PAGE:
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Biomedicine; Neurosciences; Neurology; Neurobiology; Immunology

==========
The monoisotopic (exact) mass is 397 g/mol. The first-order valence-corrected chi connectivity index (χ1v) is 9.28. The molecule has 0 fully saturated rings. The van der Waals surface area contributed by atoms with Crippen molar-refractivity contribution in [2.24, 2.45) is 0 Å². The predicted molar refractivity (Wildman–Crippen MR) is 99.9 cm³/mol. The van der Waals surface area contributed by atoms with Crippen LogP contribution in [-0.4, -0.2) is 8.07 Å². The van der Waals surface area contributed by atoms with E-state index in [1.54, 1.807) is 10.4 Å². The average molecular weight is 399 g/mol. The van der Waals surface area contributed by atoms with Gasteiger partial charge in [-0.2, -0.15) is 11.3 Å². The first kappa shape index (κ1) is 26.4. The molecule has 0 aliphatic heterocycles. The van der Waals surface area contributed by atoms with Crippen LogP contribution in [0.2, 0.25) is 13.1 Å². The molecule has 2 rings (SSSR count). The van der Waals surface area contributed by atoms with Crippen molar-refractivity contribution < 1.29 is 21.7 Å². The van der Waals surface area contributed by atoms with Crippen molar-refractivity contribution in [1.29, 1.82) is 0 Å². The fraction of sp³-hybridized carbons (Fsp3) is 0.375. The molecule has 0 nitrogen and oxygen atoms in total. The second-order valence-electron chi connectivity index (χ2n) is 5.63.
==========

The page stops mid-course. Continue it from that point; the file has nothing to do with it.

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Abstract